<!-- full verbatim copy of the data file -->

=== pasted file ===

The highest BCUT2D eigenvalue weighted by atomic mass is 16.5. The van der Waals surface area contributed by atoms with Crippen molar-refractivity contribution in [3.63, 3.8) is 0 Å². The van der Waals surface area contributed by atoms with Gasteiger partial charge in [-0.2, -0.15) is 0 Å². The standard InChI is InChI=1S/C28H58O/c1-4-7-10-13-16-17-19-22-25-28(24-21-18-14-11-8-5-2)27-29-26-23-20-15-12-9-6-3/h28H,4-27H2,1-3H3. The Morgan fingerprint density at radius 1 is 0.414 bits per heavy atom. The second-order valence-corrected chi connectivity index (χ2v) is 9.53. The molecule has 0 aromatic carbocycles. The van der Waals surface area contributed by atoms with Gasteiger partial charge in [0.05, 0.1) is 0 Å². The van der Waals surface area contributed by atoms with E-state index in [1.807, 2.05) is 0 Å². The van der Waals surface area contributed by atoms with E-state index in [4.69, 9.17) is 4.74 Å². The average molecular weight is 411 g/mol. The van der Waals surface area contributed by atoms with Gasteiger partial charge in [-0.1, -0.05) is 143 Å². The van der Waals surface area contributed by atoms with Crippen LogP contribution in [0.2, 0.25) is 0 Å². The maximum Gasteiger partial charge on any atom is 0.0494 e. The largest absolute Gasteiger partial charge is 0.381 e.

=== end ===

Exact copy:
The highest BCUT2D eigenvalue weighted by atomic mass is 16.5. The van der Waals surface area contributed by atoms with Crippen molar-refractivity contribution in [3.63, 3.8) is 0 Å². The van der Waals surface area contributed by atoms with Gasteiger partial charge in [-0.2, -0.15) is 0 Å². The standard InChI is InChI=1S/C28H58O/c1-4-7-10-13-16-17-19-22-25-28(24-21-18-14-11-8-5-2)27-29-26-23-20-15-12-9-6-3/h28H,4-27H2,1-3H3. The Morgan fingerprint density at radius 1 is 0.414 bits per heavy atom. The second-order valence-corrected chi connectivity index (χ2v) is 9.53. The molecule has 0 aromatic carbocycles. The van der Waals surface area contributed by atoms with Gasteiger partial charge in [0.05, 0.1) is 0 Å². The van der Waals surface area contributed by atoms with E-state index in [1.807, 2.05) is 0 Å². The van der Waals surface area contributed by atoms with E-state index in [4.69, 9.17) is 4.74 Å². The average molecular weight is 411 g/mol. The van der Waals surface area contributed by atoms with Gasteiger partial charge in [-0.1, -0.05) is 143 Å². The van der Waals surface area contributed by atoms with Crippen LogP contribution in [0.2, 0.25) is 0 Å². The maximum Gasteiger partial charge on any atom is 0.0494 e. The largest absolute Gasteiger partial charge is 0.381 e.